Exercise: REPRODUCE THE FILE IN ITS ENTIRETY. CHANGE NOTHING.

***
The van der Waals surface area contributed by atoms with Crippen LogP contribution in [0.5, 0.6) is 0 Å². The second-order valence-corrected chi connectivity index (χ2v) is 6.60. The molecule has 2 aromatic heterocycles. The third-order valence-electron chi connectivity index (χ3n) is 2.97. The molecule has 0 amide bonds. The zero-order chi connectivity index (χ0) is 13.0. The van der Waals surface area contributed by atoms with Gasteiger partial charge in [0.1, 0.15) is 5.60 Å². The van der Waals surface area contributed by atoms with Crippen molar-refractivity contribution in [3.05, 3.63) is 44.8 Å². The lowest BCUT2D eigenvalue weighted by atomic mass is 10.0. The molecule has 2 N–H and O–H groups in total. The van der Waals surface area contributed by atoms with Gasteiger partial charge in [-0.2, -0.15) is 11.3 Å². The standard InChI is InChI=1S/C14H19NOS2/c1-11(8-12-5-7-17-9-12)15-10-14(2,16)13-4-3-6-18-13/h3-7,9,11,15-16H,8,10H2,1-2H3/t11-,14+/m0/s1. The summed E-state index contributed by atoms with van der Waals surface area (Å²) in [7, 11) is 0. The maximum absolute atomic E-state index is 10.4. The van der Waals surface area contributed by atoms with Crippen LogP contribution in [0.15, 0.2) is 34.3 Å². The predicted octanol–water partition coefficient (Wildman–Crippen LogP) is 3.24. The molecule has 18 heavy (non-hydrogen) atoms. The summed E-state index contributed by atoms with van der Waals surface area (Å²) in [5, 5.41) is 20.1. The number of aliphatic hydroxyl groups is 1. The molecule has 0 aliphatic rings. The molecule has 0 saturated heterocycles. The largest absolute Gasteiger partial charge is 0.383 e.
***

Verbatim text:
The van der Waals surface area contributed by atoms with Crippen LogP contribution in [0.5, 0.6) is 0 Å². The second-order valence-corrected chi connectivity index (χ2v) is 6.60. The molecule has 2 aromatic heterocycles. The third-order valence-electron chi connectivity index (χ3n) is 2.97. The molecule has 0 amide bonds. The zero-order chi connectivity index (χ0) is 13.0. The van der Waals surface area contributed by atoms with Gasteiger partial charge in [0.1, 0.15) is 5.60 Å². The van der Waals surface area contributed by atoms with Crippen molar-refractivity contribution in [3.05, 3.63) is 44.8 Å². The lowest BCUT2D eigenvalue weighted by atomic mass is 10.0. The molecule has 2 N–H and O–H groups in total. The van der Waals surface area contributed by atoms with Gasteiger partial charge in [-0.2, -0.15) is 11.3 Å². The standard InChI is InChI=1S/C14H19NOS2/c1-11(8-12-5-7-17-9-12)15-10-14(2,16)13-4-3-6-18-13/h3-7,9,11,15-16H,8,10H2,1-2H3/t11-,14+/m0/s1. The summed E-state index contributed by atoms with van der Waals surface area (Å²) in [7, 11) is 0. The maximum absolute atomic E-state index is 10.4. The van der Waals surface area contributed by atoms with Crippen LogP contribution in [0.15, 0.2) is 34.3 Å². The predicted octanol–water partition coefficient (Wildman–Crippen LogP) is 3.24. The molecule has 18 heavy (non-hydrogen) atoms. The summed E-state index contributed by atoms with van der Waals surface area (Å²) in [5, 5.41) is 20.1. The number of aliphatic hydroxyl groups is 1. The molecule has 0 aliphatic rings. The molecule has 0 saturated heterocycles. The largest absolute Gasteiger partial charge is 0.383 e.